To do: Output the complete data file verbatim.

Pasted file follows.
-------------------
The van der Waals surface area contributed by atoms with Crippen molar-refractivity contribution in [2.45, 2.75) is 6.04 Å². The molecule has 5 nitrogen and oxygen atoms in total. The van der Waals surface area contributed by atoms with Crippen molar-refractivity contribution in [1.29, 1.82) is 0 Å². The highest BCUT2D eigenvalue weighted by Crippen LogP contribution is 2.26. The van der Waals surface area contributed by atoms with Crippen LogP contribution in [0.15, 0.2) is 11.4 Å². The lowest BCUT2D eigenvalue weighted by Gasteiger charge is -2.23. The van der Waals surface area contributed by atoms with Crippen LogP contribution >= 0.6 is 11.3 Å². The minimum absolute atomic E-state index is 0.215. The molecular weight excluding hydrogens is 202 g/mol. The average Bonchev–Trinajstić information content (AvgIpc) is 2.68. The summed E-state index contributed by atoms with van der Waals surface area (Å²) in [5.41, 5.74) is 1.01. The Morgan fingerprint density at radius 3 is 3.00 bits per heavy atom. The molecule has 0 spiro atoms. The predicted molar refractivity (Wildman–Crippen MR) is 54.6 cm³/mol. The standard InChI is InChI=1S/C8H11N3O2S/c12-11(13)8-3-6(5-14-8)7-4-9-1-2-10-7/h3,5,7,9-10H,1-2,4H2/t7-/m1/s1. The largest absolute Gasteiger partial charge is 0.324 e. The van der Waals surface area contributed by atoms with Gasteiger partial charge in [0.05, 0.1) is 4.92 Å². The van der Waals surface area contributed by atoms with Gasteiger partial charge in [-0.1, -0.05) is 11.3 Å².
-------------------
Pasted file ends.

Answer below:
The van der Waals surface area contributed by atoms with Crippen molar-refractivity contribution in [2.45, 2.75) is 6.04 Å². The molecule has 5 nitrogen and oxygen atoms in total. The van der Waals surface area contributed by atoms with Crippen molar-refractivity contribution in [1.29, 1.82) is 0 Å². The highest BCUT2D eigenvalue weighted by Crippen LogP contribution is 2.26. The van der Waals surface area contributed by atoms with Crippen LogP contribution in [0.15, 0.2) is 11.4 Å². The lowest BCUT2D eigenvalue weighted by Gasteiger charge is -2.23. The van der Waals surface area contributed by atoms with Crippen LogP contribution >= 0.6 is 11.3 Å². The minimum absolute atomic E-state index is 0.215. The molecular weight excluding hydrogens is 202 g/mol. The average Bonchev–Trinajstić information content (AvgIpc) is 2.68. The summed E-state index contributed by atoms with van der Waals surface area (Å²) in [5.41, 5.74) is 1.01. The Morgan fingerprint density at radius 3 is 3.00 bits per heavy atom. The molecule has 0 spiro atoms. The predicted molar refractivity (Wildman–Crippen MR) is 54.6 cm³/mol. The standard InChI is InChI=1S/C8H11N3O2S/c12-11(13)8-3-6(5-14-8)7-4-9-1-2-10-7/h3,5,7,9-10H,1-2,4H2/t7-/m1/s1. The largest absolute Gasteiger partial charge is 0.324 e. The van der Waals surface area contributed by atoms with Gasteiger partial charge in [0.05, 0.1) is 4.92 Å². The van der Waals surface area contributed by atoms with Gasteiger partial charge in [-0.1, -0.05) is 11.3 Å².